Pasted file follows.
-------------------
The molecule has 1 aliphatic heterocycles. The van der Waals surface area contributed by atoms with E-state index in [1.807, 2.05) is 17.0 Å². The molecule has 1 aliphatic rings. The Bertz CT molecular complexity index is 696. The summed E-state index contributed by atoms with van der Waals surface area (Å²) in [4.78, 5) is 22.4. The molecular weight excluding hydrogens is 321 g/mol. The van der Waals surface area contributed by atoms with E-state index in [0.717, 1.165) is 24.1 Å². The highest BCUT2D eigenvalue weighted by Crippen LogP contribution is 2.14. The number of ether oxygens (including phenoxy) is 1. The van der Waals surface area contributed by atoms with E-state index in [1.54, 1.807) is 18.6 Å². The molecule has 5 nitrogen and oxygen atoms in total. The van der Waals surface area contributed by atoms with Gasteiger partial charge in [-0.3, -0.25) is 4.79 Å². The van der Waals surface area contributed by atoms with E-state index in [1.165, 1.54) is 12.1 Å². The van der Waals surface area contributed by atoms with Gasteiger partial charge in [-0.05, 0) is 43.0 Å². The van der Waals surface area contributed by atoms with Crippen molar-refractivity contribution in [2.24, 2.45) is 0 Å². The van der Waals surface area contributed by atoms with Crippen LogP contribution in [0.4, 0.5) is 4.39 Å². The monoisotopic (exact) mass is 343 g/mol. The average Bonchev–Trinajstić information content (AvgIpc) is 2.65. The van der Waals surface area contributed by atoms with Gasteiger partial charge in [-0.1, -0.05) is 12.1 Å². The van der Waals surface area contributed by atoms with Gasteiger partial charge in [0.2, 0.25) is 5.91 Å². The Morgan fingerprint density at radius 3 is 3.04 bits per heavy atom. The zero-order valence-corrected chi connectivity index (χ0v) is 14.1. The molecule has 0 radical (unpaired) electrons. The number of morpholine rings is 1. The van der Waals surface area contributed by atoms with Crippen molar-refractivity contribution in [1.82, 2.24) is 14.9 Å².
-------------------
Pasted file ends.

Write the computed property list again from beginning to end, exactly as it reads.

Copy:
The molecule has 1 aliphatic heterocycles. The van der Waals surface area contributed by atoms with E-state index in [1.807, 2.05) is 17.0 Å². The molecule has 1 aliphatic rings. The Bertz CT molecular complexity index is 696. The summed E-state index contributed by atoms with van der Waals surface area (Å²) in [4.78, 5) is 22.4. The molecular weight excluding hydrogens is 321 g/mol. The van der Waals surface area contributed by atoms with E-state index in [0.717, 1.165) is 24.1 Å². The highest BCUT2D eigenvalue weighted by Crippen LogP contribution is 2.14. The number of ether oxygens (including phenoxy) is 1. The van der Waals surface area contributed by atoms with E-state index in [1.54, 1.807) is 18.6 Å². The molecule has 5 nitrogen and oxygen atoms in total. The van der Waals surface area contributed by atoms with Gasteiger partial charge in [-0.3, -0.25) is 4.79 Å². The van der Waals surface area contributed by atoms with E-state index in [1.165, 1.54) is 12.1 Å². The van der Waals surface area contributed by atoms with Gasteiger partial charge in [-0.05, 0) is 43.0 Å². The van der Waals surface area contributed by atoms with Crippen molar-refractivity contribution in [2.24, 2.45) is 0 Å². The van der Waals surface area contributed by atoms with Crippen LogP contribution in [0.4, 0.5) is 4.39 Å². The monoisotopic (exact) mass is 343 g/mol. The average Bonchev–Trinajstić information content (AvgIpc) is 2.65. The van der Waals surface area contributed by atoms with Gasteiger partial charge in [-0.1, -0.05) is 12.1 Å². The van der Waals surface area contributed by atoms with Gasteiger partial charge in [0.2, 0.25) is 5.91 Å². The Morgan fingerprint density at radius 3 is 3.04 bits per heavy atom. The zero-order valence-corrected chi connectivity index (χ0v) is 14.1. The molecule has 0 radical (unpaired) electrons. The number of morpholine rings is 1. The van der Waals surface area contributed by atoms with Crippen molar-refractivity contribution in [1.82, 2.24) is 14.9 Å².